Effects on Learning

Alexa Woodburn
The Effect of Self-Regulation 
on Task Completion Rates

Jessica Wright
Critical Thinking in 
Formative Assessment

New Student Updates
Awards have been offered to both incoming freshmen and those who plan to "transfer" as rising sophomores into ACTION for Fall 2016. Most have accepted our offer with a few still deciding. These new talented students from across the state will fit right in with our current top scholars. We all look forward to getting to know them!

Pi Day
For those immersed in the world of mathematics, March 14 is a meaningful day that has become known as "Pi Day." Cindy baked muffins for the ACTION lounge that day and made sure to include apple pie muffins for the students to enjoy. A few ACTION scholars let us know how they celebrated...
Chelsea Mayer, Bonnie Altstaetter, Liz Baker, and Rachel Lundeen: We celebrated at Bob Evan's by ordering an entire French silk pie. We got a funny look from the waiter, but after telling him it was Pi Day, he laughed and put the order in. It was way too much to eat, so we had leftovers for post-Pi Day.

Alli Marino: I had my students group the desks into six groups of four. Each groups had a circular object on it such as a roll of tape, a can of tuna, a candle, plastics lids, etc. They also had a piece of string on them and either a ruler or yardstick. Students measured the diameter of the objects with the measuring tool and recorded it in a table. They also measured the circumference with the string and transferred that length onto the measuring tool and recorded that length. The last column of the table required students to divide the circumference by the diameter. All the ratios were near 3.14! Students discovered the value of Pi on their own, and got to enjoy an oatmeal cream pie afterward!  I also have an exchange student from China who was able to record Pi to the 100th decimal place! It was an exciting Pi Day at my placement.

Spring Break
BGSU's Spring Break was at the beginning of March. 
When asked who did something interesting for the break, a number of scholars responded...
Alyssa Lustgarten:  I volunteered at Give Kids the World Village through an Alternative Spring Break trip. We provided services for families with children suffering from life-threatening illnesses. Wish-granting organizations sponsor families' trips to Give Kids the World Village in Orlando.  
Erin Janecko:  Those of us in England are doing a lot of traveling over spring break! Jessica Thompson and I are in front of the Trevi Fountain in Rome in the photo below. We also saw the Colosseum, Vatican and Roman Forum. Later we go to Paris, The Fjords in Norway, and then Poland to tour Auschwitz.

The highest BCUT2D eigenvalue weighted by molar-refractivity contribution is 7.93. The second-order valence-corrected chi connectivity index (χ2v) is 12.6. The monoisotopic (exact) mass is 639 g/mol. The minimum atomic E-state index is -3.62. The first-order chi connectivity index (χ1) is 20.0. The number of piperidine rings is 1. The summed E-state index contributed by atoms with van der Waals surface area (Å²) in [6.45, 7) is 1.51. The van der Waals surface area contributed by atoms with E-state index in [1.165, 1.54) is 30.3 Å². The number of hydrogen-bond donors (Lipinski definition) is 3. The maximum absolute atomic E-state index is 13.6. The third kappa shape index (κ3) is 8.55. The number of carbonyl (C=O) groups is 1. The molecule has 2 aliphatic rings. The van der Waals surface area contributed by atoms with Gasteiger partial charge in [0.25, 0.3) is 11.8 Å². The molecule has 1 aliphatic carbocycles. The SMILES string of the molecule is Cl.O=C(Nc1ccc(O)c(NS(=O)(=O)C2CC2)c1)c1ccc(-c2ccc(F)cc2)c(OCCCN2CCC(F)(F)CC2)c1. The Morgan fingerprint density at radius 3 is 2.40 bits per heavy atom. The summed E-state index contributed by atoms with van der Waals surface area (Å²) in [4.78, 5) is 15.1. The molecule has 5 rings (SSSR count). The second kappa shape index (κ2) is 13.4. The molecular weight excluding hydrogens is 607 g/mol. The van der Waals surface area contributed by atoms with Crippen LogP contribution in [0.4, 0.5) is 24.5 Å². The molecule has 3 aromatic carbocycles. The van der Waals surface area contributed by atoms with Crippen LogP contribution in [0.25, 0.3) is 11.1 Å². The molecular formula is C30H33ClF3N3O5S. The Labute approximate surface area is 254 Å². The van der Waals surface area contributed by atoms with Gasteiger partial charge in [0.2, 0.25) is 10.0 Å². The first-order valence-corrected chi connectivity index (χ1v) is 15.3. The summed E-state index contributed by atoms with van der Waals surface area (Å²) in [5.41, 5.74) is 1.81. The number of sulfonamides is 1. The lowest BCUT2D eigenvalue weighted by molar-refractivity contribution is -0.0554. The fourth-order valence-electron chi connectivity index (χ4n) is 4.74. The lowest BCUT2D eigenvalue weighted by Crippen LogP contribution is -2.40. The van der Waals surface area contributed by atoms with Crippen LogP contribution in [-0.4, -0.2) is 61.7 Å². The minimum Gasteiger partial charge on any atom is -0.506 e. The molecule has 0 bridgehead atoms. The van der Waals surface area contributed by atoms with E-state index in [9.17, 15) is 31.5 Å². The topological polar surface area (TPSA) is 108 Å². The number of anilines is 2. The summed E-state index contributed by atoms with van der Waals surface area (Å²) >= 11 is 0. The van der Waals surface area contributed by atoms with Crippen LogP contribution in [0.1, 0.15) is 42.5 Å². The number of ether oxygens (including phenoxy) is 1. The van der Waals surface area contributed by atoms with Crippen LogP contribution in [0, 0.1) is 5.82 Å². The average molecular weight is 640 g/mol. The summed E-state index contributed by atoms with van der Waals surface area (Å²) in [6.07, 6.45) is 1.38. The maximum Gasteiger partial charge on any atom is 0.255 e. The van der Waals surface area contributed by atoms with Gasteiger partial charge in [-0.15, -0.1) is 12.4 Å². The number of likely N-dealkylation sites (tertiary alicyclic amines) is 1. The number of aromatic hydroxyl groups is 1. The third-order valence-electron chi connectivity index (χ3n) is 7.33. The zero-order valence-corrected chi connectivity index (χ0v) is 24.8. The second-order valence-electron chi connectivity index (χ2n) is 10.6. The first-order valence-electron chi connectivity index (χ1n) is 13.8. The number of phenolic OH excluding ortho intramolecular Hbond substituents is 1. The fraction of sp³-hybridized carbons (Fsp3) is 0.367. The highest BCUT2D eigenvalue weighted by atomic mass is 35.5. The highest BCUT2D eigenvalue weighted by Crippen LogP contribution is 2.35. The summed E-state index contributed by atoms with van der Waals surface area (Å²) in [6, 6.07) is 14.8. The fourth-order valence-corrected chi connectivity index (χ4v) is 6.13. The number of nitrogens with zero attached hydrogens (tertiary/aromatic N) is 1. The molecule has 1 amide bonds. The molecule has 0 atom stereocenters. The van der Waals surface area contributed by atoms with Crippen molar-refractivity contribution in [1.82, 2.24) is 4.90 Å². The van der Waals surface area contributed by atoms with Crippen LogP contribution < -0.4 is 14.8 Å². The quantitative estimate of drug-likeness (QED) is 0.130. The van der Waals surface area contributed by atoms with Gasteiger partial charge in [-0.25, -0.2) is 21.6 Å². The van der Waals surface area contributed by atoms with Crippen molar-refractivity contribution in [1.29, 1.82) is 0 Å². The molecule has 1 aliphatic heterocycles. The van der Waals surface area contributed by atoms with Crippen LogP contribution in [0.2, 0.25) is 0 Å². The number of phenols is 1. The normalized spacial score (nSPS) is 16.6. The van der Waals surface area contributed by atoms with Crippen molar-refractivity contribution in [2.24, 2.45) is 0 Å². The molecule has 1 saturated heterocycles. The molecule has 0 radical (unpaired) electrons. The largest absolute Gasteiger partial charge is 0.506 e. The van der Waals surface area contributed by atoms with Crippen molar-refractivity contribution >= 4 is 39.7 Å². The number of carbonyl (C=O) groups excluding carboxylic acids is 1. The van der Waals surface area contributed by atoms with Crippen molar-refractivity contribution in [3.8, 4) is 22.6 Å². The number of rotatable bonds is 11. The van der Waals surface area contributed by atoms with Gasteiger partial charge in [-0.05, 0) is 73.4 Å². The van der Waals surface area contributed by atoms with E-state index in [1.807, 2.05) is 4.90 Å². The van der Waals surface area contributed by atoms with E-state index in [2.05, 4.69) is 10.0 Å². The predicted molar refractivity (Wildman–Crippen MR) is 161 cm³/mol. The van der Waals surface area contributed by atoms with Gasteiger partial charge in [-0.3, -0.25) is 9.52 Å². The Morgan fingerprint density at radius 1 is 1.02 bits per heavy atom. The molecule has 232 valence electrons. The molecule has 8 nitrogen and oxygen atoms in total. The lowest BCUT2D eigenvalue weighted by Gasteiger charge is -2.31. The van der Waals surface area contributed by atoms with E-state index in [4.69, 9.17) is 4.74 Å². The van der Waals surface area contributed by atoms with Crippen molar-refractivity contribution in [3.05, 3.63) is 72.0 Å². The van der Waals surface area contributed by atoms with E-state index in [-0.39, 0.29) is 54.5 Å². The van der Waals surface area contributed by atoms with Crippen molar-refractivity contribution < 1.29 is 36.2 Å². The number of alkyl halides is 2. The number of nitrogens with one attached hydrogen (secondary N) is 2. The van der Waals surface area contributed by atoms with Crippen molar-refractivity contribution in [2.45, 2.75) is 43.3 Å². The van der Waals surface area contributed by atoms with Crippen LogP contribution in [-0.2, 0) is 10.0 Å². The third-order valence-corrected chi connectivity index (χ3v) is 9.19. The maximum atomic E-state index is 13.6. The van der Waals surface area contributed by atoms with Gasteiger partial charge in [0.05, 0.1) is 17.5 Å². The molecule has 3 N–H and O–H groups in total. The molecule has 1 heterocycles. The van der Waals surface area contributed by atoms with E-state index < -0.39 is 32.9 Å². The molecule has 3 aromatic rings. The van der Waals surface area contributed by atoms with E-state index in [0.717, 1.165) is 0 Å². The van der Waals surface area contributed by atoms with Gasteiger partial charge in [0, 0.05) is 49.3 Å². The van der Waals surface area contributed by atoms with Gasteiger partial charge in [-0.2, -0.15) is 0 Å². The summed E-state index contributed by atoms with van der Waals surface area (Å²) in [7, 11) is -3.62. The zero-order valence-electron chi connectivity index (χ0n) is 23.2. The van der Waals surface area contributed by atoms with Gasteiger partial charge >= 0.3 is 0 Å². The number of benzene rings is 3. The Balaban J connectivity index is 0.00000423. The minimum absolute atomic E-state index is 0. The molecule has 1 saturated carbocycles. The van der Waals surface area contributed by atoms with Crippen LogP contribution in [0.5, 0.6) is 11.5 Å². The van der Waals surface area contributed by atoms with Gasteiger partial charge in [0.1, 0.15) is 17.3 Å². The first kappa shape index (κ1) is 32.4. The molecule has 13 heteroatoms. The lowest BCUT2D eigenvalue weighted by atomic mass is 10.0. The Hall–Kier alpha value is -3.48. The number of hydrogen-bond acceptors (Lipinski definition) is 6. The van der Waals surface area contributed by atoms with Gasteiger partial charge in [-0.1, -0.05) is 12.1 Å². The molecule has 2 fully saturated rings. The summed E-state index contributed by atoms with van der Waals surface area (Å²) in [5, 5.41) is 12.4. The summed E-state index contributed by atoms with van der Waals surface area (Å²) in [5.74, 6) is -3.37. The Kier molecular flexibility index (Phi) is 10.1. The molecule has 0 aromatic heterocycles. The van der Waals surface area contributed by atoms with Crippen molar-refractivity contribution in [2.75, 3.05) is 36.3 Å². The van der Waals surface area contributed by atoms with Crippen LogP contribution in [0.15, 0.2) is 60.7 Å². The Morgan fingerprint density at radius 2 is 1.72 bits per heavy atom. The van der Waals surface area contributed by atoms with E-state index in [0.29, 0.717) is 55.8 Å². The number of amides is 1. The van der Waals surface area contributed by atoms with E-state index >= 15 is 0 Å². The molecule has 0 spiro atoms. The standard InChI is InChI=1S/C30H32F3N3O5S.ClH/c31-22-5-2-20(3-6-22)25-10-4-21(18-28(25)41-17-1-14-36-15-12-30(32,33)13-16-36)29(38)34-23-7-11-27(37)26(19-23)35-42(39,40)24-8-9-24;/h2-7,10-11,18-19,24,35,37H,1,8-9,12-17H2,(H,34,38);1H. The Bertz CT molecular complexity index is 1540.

Ann Howard: I didn't travel because my family's schedule was not the same as mine. However we went to The OSU vs UM hockey game, the Crew Season opener game, and took bike rides that led to a lot of ice cream! It was fun to spend much-needed time with family. 

Emily Breech, Shawna Russell and Christian McKnight:  We visited Chicago with the Honors Learning Community.

Jordan Truitt and Emily Knollman: We went on a mission trip with St. Thomas More to Nashville, Tennessee, and spent the week serving at different ministries around the city from homeless shelters to community gardens. Every night, we ate at different cultural restaurants such as Vietnamese, Indian, and Turkish. The best part was having the opportunity to talk to people experiencing homelessness and hearing their amazing stories and how positive they were. 

Alexandria Stough: I traveled from England to Paris and next will visit Venice, Ireland and Poland.

Noteworthy Events
Our scholars are involved with numerous organizations and activities. While many, many things are not mentioned, a few students passed along specific events they have been or will be part of soon...

Logan Bretz: I'll be competing in the 2016 Cheerleading World Championship in Florida on April 24th for my fifth and final time! 
Alli Marino: The day after graduation I am going on a trip with Dr. Matney and two Cohort 3 graduates to China, Australia, and Fiji. We will meet with schools to research how mathematics is taught in different countries while experiencing the culture.
Catherine Hildebrand:  I am training for the Glass City Marathon in Toledo and have been running 50 miles weekly.
Jake Musal:  I presented my Capstone research at the Comparative & International Education Society Conference in Vancouver in early March.

Taylor Nicholson and Katey Wendel:  We volunteered for Science Olympiad in March

Free HS Math Tutoring 
The Math in ACTION Tutoring Hub opened this fall and is an opportunity provided by the state of Ohio and BGSU to help high school students become more successful in their math courses; and as a result, help them become more prepared for their college math courses. High school students can use the free tutoring services for help with any high school math course ranging from Pre-Algebra to Calculus.
ACTION scholars have been hired as tutors for the Tutoring Hub that is located in 120 Olscamp and one of the our graduates is currently serving as co-coordinator. More information on this free math tutoring opportunity for high school students can be found on the Math in ACTION Tutoring Hub website.